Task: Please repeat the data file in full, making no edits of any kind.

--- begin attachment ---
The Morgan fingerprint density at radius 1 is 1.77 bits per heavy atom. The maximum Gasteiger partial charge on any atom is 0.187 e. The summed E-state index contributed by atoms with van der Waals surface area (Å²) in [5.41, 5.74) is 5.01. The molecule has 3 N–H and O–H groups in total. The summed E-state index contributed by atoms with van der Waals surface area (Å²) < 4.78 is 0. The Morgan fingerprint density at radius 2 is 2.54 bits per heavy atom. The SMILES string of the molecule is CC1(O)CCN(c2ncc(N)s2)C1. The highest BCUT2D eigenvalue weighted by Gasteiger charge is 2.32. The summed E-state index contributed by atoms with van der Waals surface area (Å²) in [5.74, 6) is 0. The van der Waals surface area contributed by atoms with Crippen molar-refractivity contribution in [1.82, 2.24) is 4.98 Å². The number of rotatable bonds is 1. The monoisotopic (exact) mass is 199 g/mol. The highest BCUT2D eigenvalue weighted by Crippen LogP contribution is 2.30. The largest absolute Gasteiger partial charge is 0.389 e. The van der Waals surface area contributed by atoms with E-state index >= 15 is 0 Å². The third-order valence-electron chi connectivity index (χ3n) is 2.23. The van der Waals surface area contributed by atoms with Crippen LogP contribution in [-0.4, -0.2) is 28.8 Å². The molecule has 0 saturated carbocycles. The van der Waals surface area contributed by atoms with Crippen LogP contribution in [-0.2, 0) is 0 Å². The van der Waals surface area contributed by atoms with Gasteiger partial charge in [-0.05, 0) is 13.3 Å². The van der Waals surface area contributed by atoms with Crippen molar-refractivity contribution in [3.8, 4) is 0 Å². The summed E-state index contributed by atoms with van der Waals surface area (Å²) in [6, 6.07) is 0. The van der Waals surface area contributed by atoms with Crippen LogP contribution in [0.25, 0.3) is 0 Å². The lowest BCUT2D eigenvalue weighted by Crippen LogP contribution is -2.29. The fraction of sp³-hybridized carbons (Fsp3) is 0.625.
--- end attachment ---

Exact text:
The Morgan fingerprint density at radius 1 is 1.77 bits per heavy atom. The maximum Gasteiger partial charge on any atom is 0.187 e. The summed E-state index contributed by atoms with van der Waals surface area (Å²) in [5.41, 5.74) is 5.01. The molecule has 3 N–H and O–H groups in total. The summed E-state index contributed by atoms with van der Waals surface area (Å²) < 4.78 is 0. The Morgan fingerprint density at radius 2 is 2.54 bits per heavy atom. The SMILES string of the molecule is CC1(O)CCN(c2ncc(N)s2)C1. The highest BCUT2D eigenvalue weighted by Gasteiger charge is 2.32. The summed E-state index contributed by atoms with van der Waals surface area (Å²) in [5.74, 6) is 0. The van der Waals surface area contributed by atoms with Crippen molar-refractivity contribution in [1.82, 2.24) is 4.98 Å². The number of rotatable bonds is 1. The monoisotopic (exact) mass is 199 g/mol. The highest BCUT2D eigenvalue weighted by Crippen LogP contribution is 2.30. The largest absolute Gasteiger partial charge is 0.389 e. The van der Waals surface area contributed by atoms with E-state index >= 15 is 0 Å². The third-order valence-electron chi connectivity index (χ3n) is 2.23. The van der Waals surface area contributed by atoms with Crippen LogP contribution in [-0.4, -0.2) is 28.8 Å². The molecule has 0 saturated carbocycles. The van der Waals surface area contributed by atoms with Crippen LogP contribution in [-0.2, 0) is 0 Å². The van der Waals surface area contributed by atoms with Gasteiger partial charge in [-0.05, 0) is 13.3 Å². The van der Waals surface area contributed by atoms with Crippen molar-refractivity contribution in [3.8, 4) is 0 Å². The summed E-state index contributed by atoms with van der Waals surface area (Å²) in [6, 6.07) is 0. The van der Waals surface area contributed by atoms with Crippen LogP contribution in [0.25, 0.3) is 0 Å². The lowest BCUT2D eigenvalue weighted by Crippen LogP contribution is -2.29. The fraction of sp³-hybridized carbons (Fsp3) is 0.625.